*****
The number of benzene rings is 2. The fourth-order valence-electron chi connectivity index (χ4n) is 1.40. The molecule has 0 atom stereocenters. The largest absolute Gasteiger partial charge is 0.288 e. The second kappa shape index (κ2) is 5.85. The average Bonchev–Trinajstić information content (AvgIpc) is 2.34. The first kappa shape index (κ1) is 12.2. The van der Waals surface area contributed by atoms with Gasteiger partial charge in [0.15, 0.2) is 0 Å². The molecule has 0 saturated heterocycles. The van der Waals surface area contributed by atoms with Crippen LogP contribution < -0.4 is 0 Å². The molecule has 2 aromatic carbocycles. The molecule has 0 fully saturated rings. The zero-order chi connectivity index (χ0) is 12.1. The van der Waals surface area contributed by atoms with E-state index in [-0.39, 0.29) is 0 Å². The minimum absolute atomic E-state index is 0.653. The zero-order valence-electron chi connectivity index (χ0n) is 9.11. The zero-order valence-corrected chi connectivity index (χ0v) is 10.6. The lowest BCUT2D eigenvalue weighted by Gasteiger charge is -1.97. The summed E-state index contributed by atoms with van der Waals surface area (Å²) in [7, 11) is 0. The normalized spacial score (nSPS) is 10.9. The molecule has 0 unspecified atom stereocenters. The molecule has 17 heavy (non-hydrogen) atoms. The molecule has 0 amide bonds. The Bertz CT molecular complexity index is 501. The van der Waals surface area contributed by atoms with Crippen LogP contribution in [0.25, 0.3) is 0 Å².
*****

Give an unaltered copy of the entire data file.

The number of benzene rings is 2. The fourth-order valence-electron chi connectivity index (χ4n) is 1.40. The molecule has 0 atom stereocenters. The largest absolute Gasteiger partial charge is 0.288 e. The second kappa shape index (κ2) is 5.85. The average Bonchev–Trinajstić information content (AvgIpc) is 2.34. The first kappa shape index (κ1) is 12.2. The van der Waals surface area contributed by atoms with Gasteiger partial charge in [0.15, 0.2) is 0 Å². The molecule has 0 saturated heterocycles. The van der Waals surface area contributed by atoms with Crippen LogP contribution < -0.4 is 0 Å². The molecule has 2 aromatic carbocycles. The molecule has 0 fully saturated rings. The zero-order chi connectivity index (χ0) is 12.1. The van der Waals surface area contributed by atoms with E-state index in [-0.39, 0.29) is 0 Å². The minimum absolute atomic E-state index is 0.653. The zero-order valence-electron chi connectivity index (χ0n) is 9.11. The zero-order valence-corrected chi connectivity index (χ0v) is 10.6. The lowest BCUT2D eigenvalue weighted by Gasteiger charge is -1.97. The summed E-state index contributed by atoms with van der Waals surface area (Å²) in [7, 11) is 0. The normalized spacial score (nSPS) is 10.9. The molecule has 0 unspecified atom stereocenters. The molecule has 17 heavy (non-hydrogen) atoms. The molecule has 0 amide bonds. The Bertz CT molecular complexity index is 501. The van der Waals surface area contributed by atoms with Crippen LogP contribution in [0.25, 0.3) is 0 Å².